Stop Police Violence with an ECRB at cit

Jonathan Bailey is an anti-gentrification activist and labor organizer running a campaign independent of the influence of corporations, real estate, and police money in New York City Council District 26

 

Jonathan loves Queens. As an anti-gentrification activist, he has been fighting to keep our rents and personal housing taxes low and prevent the privatization of public housing. The Great Recession left him a homeless teenager, which has given him a deep commitment to fighting institutions that feed on homelessness. As an executive committee member of Justice for All Coalition and a member of Queens Anti-Gentrification Project, he has fought against upzoning and was deeply involved with organizing the largest town halls on Amazon HQ2 fight, eventually placing him and Queens DSA on the front of the New York Times. 

 

During his time as Queens DSA membership coordinator, Jonathan joined the fight as the data entry team lead to elect Alexandria Ocasio-Cortez, to Congress in NY-14. 

 

As someone who has first-hand experience with police violence and has been jailed for being too poor to pay off a traffic ticket, Jonathan is committed to creating the changes our society needs. His activism fighting to stop police violence with an Elected Civilian Review Board has helped bring our city closer to democratizing police accountability into the people's hands.

 

Jonathan loves to see his neighbors glow. As a cofounder of Amazonians United NYC, he's helped his coworkers win access to the Safe and Sick Leave Amazon illegally denied, and win paid time off. His dedication to building collective power for the common good was also key in him and other workers shutting down the Woodside warehouse to protect workers and prevent the spread of COVID-19 into Queens neighborhoods.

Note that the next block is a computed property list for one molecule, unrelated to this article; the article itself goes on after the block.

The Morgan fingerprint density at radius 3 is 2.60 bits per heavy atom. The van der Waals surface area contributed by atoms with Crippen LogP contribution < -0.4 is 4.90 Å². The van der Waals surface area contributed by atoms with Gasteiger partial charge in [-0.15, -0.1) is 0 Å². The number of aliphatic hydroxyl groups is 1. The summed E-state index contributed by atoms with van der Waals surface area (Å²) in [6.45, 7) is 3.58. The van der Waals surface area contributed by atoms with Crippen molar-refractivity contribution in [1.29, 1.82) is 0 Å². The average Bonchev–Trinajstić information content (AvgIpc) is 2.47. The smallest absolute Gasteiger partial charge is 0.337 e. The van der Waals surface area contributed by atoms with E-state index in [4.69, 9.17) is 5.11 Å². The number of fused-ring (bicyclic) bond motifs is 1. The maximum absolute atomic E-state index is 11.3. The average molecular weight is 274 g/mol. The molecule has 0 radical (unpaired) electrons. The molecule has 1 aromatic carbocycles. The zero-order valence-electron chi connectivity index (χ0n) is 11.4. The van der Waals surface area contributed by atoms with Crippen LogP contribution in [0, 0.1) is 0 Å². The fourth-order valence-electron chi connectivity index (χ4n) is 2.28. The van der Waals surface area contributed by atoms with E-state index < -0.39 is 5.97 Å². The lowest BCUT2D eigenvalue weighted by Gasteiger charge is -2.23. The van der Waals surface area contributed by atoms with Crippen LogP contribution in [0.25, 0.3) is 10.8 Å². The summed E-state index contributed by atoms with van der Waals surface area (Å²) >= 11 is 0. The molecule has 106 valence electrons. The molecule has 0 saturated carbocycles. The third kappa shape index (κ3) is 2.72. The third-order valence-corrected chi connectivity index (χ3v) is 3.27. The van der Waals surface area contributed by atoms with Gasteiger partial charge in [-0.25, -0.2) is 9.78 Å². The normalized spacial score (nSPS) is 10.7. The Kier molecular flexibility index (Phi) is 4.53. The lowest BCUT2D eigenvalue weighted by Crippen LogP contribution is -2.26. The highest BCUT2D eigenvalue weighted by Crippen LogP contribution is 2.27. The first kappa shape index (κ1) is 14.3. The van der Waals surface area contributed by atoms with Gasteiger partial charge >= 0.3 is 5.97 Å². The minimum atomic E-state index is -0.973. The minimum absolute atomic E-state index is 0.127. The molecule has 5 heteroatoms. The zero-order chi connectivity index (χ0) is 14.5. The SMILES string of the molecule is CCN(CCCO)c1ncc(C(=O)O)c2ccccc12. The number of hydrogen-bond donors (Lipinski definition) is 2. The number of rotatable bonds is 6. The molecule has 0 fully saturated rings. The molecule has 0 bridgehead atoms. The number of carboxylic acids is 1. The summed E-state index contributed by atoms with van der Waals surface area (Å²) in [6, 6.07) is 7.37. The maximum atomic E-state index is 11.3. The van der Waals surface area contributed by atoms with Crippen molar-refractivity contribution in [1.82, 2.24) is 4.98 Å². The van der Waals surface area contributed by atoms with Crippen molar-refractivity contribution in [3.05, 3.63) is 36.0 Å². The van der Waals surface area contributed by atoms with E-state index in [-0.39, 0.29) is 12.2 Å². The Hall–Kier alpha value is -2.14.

This past year, Jonathan has been serving as Queens DSA Co-Chair, focusing on building new avenues for the movement's internal democracy. He recently stepped down to preserve the movement's class independence while he runs for city council in district 26.

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What We Are Fighting for:

 

Peace in Our Streets

  • Fight to end police violence. Give New York the power to hold police accountable with an Elected Civilian Review Board (ECRB)

  • New York has spent $898.10 per capita on policing. That’s more than any of the top 25 most populous counties and 4 times the amount of the least paying large county. We need to reduce police spending and funnel money to programs that reduce crimes of poverty.

  • Develop a proactive approach to violence reduction to replace our current carceral approach.

  • Create a bail voucher program to end short sentences that can increase recidivism.

  • Close Rikers without building 4 new Jails across the city.

  • Make the NYPD pay for police misconduct instead of saddling New Yorkers with the bill.

Land Use & Housing Justice for All

  • Pass an anti warehousing tax that discourages landlords from manipulating rent and housing prices, and lowers taxes on homeowners.

  • Pass commercial rent stabilization to support small businesses and workers cooperatives.

  • Support the creation of community land trusts and other social housing.

  • Increase NYCHA Resident power and funding to prevent privatizations like RAD.

  • Prevent COVID related evictions and fight for mortgage and rent forgiveness.

A Just Economy for

New York Workers

  • Support a Green New Deal for New York City

 

  • Create a Workers Bill of Rights that establishes:

    • Paid family leave

    • A “dependent contractor” class that allows collective bargaining for contractors and gig  workers

    • Just Cause protections to fight unfair termination

    • Predictive scheduling laws that end unfair scheduling

    • Inflation-adjusted minimum wage

These policies are a starting point for building out a policy platform informed by members of our community. If you are interested in being able to advance your sentiments through the campaign,                 

 
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© 2020 by Jonathan for Queens